Art in architecture
What is art?
What is aesthetics?
Can we define art?
Architecture as an art


Architecture as an art

No doubt, architecture is an art. In the following list of art subjects, you will find it interesting to note that architecture exists as one of the arts in today's modern society. In his book, "The arts and their interrelations" published in the year 1951, the Philosopher writer, Thomas Munroin has enlisted the following subjects of art. Surprisingly during the last 40 years nothing has changed much except the use of computers and its related influences in art. The basic structure of art is still unchanged

  1. Sculpture.
  2. Painting.
  3. Graphic arts; drawing; typography; commercial art.
  4. Architecture.
  5. Garden art; Landscape architecture; horticulture.
  6. City planning; community planning; regional planning; urban design.
  7. Industrial design; utilitarian visual design.
    1. transportation design.
    2. Furniture design
    3. Utensils design.
    4. Weapon design.
    5. Book design.
    6. Clothing or costume design.
    7. Textile design; cloth or fabric design.
    8. Ceramics; pottery and porcelain.
    9. Interior design.
  8. Music
  9. Literature: prose, verse, poetry
  10. Dancing and ballet; acting
  11. Drama and Theater
  12. Motion pictures; cinema; film; animated cartoons.
  13. Radio and television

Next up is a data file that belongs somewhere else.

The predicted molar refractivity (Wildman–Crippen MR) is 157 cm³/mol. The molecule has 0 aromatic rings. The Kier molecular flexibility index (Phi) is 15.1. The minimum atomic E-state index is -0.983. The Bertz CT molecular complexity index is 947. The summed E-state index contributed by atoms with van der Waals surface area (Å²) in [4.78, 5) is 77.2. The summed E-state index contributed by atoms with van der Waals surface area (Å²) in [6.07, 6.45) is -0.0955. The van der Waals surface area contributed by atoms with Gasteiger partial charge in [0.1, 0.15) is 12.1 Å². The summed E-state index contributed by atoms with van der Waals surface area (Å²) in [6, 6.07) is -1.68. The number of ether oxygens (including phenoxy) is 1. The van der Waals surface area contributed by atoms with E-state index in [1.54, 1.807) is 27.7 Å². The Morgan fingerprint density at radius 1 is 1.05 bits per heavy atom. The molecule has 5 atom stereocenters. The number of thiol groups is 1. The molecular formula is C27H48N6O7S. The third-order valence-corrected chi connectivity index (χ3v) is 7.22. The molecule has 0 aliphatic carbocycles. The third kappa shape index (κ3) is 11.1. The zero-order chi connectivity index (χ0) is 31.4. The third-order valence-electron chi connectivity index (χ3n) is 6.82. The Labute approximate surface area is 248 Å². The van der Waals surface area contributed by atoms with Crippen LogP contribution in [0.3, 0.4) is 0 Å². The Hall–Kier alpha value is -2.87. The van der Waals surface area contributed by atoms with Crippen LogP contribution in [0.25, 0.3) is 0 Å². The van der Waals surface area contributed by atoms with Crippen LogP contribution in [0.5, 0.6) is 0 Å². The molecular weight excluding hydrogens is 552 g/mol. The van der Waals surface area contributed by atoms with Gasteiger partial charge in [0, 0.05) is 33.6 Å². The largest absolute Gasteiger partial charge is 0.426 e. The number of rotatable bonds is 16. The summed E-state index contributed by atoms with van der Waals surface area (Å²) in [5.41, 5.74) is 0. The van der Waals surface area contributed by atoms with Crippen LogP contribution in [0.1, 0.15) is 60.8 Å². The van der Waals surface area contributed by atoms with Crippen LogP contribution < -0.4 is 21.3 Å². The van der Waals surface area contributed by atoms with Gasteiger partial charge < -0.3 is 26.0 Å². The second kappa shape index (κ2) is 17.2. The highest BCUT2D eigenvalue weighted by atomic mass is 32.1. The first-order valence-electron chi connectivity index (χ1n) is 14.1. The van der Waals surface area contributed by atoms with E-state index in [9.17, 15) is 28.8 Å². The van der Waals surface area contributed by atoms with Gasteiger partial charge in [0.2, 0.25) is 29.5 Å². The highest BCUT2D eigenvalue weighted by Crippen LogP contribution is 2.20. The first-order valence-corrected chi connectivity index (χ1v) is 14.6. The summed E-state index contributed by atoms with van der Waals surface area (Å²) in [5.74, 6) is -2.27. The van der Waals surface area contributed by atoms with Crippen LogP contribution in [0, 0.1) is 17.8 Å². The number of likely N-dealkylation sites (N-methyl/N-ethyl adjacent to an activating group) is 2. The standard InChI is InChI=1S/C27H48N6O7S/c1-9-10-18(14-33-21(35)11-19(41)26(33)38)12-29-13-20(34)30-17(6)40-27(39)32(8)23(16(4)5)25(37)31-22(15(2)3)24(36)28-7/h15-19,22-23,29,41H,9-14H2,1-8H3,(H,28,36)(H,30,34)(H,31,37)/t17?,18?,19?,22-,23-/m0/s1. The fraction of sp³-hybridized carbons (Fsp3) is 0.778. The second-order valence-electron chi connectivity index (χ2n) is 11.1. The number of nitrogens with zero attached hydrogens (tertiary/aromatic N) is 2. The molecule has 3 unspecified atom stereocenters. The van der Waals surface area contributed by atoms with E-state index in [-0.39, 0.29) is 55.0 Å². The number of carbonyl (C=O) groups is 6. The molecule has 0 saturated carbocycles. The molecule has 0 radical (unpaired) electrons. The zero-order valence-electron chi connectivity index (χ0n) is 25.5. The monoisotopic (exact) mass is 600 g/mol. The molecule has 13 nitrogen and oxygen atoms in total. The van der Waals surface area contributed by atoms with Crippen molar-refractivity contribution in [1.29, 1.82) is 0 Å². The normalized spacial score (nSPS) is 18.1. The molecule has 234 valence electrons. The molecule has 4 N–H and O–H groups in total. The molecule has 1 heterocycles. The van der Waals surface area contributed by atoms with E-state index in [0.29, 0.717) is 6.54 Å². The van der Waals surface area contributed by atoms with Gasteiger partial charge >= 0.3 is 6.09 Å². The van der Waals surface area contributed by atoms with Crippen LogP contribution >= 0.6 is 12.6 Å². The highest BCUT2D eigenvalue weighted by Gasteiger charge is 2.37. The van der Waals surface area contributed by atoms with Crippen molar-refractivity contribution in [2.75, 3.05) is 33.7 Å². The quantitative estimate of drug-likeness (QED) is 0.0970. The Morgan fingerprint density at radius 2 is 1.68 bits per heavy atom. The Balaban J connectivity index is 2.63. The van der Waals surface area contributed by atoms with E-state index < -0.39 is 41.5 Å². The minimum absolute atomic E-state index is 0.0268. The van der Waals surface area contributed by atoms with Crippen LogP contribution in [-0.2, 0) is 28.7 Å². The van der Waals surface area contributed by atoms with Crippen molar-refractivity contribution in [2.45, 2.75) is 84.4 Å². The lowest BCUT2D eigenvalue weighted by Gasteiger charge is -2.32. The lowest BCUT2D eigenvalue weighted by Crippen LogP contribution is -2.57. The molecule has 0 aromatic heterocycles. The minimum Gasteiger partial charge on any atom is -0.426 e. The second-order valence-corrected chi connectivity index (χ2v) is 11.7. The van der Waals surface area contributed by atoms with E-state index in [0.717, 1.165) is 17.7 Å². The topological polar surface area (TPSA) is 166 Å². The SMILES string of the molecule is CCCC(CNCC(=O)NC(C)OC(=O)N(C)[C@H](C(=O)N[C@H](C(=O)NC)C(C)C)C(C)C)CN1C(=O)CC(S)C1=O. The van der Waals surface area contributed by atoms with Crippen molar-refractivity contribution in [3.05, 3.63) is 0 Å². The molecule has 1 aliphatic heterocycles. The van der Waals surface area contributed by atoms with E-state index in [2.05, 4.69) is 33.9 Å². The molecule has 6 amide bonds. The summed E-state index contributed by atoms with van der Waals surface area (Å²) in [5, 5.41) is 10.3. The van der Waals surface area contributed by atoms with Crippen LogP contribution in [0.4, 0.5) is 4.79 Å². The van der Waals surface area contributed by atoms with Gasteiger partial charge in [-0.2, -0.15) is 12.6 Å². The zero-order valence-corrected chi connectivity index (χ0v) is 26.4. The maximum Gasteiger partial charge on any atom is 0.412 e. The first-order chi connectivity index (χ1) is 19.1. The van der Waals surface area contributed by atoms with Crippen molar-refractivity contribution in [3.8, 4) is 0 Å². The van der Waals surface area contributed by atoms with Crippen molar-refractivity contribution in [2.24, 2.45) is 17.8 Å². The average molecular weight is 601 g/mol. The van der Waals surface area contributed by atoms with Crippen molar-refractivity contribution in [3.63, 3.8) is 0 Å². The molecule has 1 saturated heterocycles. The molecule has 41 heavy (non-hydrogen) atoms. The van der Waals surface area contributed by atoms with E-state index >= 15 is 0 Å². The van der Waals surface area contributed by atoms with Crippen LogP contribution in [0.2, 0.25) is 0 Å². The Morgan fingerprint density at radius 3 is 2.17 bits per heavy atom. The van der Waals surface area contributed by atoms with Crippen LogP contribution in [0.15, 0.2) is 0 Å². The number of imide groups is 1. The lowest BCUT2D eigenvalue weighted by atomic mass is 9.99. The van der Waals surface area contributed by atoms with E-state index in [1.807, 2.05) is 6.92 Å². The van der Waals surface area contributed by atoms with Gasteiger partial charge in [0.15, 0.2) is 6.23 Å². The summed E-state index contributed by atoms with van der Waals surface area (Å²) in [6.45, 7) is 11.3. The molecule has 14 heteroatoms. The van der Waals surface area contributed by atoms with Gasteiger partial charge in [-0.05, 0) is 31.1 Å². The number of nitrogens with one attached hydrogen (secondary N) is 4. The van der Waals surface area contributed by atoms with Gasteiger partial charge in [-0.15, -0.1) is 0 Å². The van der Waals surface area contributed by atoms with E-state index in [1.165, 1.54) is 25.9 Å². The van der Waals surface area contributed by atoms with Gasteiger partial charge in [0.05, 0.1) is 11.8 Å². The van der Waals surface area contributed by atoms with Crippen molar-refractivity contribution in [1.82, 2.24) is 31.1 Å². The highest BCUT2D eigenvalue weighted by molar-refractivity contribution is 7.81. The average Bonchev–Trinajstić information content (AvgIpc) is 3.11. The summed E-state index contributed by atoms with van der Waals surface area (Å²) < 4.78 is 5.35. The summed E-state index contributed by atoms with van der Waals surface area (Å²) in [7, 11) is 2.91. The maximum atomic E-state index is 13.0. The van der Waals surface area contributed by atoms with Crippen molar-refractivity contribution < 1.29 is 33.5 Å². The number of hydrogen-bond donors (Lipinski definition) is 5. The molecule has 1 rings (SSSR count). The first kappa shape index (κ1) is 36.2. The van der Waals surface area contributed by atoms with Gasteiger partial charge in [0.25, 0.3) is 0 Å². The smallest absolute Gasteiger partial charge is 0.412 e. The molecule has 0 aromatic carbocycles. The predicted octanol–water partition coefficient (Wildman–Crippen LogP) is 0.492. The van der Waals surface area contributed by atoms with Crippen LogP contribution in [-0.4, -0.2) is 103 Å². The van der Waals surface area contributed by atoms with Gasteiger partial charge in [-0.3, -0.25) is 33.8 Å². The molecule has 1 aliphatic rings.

14. Mobile color; fireworks; lumia; the clavilux.

He further defines an architecture is as follows:
Architecture is the art of designing and guiding the construction of buildings, so as to make them visually satisfying as well as suitable or their intended use. Buildings are three-dimensional forms, usually enclosing or partly enclosing an interior space large enough for persons or animals to enter and carry on activities within it. They can present a visual design or a series of designs on the exterior, interior, or both. Many types of structures are distinguished on the basis of their function and their related form as follows: dwelling-houses (of many varieties from palaces to hotels and apartment houses), temples, churches, monasteries, forts and fortified towns, bridges, dams, theatres, amphitheatres, light-houses, public baths, some kinds of monument, libraries, store and office buildings, factories, warehouses, railroad stations, and airplane hangars. The typical materials used are wood, brick, stone, tile, plaster, steel, and concrete; the typical structural methods are the post and lintel, the wooden truss, the masonry arch and vault, and the steel skeleton. Architecture often incorporates or provides a setting for the products of the other arts, such as sculpture, stained glass, furniture, and interior design; hence it can be regarded as a combined art. It often cooperates with landscape design and city planning. Among Principal Western styles are the Egyptian, Greek, Roman, Byzantine, Romanesque, Gothic, Renaissance, Baroque, and Rococo; distinctive styles were also produced by the chief oriental civilizations.

I would like to draw attention to the word, "visually satisfying" and " suitable for their intended uses". An architect has to certainly perform his duty as an artist, to make the building look "visually satisfying". No doubt "suitability for intended uses" deals with functional aspects of building design. Which is of course, not part of the subject of basic design. Certainly the architect is responsible to design the building "visually" and "functionally".


slide gallery